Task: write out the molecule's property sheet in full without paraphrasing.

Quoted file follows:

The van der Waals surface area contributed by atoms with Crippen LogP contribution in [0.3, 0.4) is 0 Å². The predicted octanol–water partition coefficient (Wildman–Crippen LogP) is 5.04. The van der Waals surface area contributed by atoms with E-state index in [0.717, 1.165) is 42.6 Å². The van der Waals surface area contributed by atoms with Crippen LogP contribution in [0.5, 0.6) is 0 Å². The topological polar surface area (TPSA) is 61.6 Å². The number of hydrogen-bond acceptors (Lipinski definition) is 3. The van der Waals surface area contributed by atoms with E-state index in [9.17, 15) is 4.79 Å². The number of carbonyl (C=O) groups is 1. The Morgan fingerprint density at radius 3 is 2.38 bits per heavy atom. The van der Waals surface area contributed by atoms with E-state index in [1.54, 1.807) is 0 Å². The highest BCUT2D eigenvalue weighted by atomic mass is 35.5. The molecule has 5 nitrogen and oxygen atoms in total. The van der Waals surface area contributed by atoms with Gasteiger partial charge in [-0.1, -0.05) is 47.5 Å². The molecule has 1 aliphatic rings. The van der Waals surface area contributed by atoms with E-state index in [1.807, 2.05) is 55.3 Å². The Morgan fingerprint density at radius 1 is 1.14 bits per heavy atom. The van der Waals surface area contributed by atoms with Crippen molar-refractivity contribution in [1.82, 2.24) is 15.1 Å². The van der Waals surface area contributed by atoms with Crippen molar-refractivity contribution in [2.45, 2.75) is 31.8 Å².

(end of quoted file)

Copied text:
The van der Waals surface area contributed by atoms with Crippen LogP contribution in [0.3, 0.4) is 0 Å². The predicted octanol–water partition coefficient (Wildman–Crippen LogP) is 5.04. The van der Waals surface area contributed by atoms with E-state index in [0.717, 1.165) is 42.6 Å². The van der Waals surface area contributed by atoms with Crippen LogP contribution in [0.5, 0.6) is 0 Å². The topological polar surface area (TPSA) is 61.6 Å². The number of hydrogen-bond acceptors (Lipinski definition) is 3. The van der Waals surface area contributed by atoms with E-state index in [9.17, 15) is 4.79 Å². The number of carbonyl (C=O) groups is 1. The Morgan fingerprint density at radius 3 is 2.38 bits per heavy atom. The van der Waals surface area contributed by atoms with E-state index in [1.54, 1.807) is 0 Å². The highest BCUT2D eigenvalue weighted by atomic mass is 35.5. The molecule has 5 nitrogen and oxygen atoms in total. The van der Waals surface area contributed by atoms with Gasteiger partial charge in [-0.1, -0.05) is 47.5 Å². The molecule has 1 aliphatic rings. The van der Waals surface area contributed by atoms with E-state index in [1.807, 2.05) is 55.3 Å². The Morgan fingerprint density at radius 1 is 1.14 bits per heavy atom. The van der Waals surface area contributed by atoms with Crippen molar-refractivity contribution in [1.82, 2.24) is 15.1 Å². The van der Waals surface area contributed by atoms with Crippen molar-refractivity contribution in [2.45, 2.75) is 31.8 Å².